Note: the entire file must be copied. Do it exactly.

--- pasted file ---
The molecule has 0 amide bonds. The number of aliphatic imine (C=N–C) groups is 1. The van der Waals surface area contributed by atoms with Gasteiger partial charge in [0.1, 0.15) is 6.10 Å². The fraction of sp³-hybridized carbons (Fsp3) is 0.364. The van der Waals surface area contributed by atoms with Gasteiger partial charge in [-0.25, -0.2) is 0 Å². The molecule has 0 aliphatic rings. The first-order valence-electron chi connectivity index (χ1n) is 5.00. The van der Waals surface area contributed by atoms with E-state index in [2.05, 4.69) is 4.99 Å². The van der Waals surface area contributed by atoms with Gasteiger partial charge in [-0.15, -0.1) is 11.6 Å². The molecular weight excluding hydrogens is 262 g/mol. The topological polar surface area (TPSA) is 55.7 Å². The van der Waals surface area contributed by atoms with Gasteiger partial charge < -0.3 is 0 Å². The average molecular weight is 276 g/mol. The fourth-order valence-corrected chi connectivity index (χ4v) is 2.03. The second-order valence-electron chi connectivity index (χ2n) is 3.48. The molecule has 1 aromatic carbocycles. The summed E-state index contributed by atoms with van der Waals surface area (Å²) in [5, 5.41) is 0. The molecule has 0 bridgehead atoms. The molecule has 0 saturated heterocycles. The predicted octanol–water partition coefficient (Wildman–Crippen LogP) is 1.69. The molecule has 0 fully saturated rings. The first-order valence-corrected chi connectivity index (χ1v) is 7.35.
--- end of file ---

The molecule has 0 amide bonds. The number of aliphatic imine (C=N–C) groups is 1. The van der Waals surface area contributed by atoms with Gasteiger partial charge in [0.1, 0.15) is 6.10 Å². The fraction of sp³-hybridized carbons (Fsp3) is 0.364. The van der Waals surface area contributed by atoms with Gasteiger partial charge in [-0.25, -0.2) is 0 Å². The molecule has 0 aliphatic rings. The first-order valence-electron chi connectivity index (χ1n) is 5.00. The van der Waals surface area contributed by atoms with E-state index in [2.05, 4.69) is 4.99 Å². The van der Waals surface area contributed by atoms with Gasteiger partial charge in [-0.15, -0.1) is 11.6 Å². The molecular weight excluding hydrogens is 262 g/mol. The topological polar surface area (TPSA) is 55.7 Å². The van der Waals surface area contributed by atoms with Gasteiger partial charge < -0.3 is 0 Å². The average molecular weight is 276 g/mol. The fourth-order valence-corrected chi connectivity index (χ4v) is 2.03. The second-order valence-electron chi connectivity index (χ2n) is 3.48. The molecule has 1 aromatic carbocycles. The summed E-state index contributed by atoms with van der Waals surface area (Å²) in [5, 5.41) is 0. The molecule has 0 bridgehead atoms. The molecule has 0 saturated heterocycles. The predicted octanol–water partition coefficient (Wildman–Crippen LogP) is 1.69. The molecule has 0 fully saturated rings. The first-order valence-corrected chi connectivity index (χ1v) is 7.35.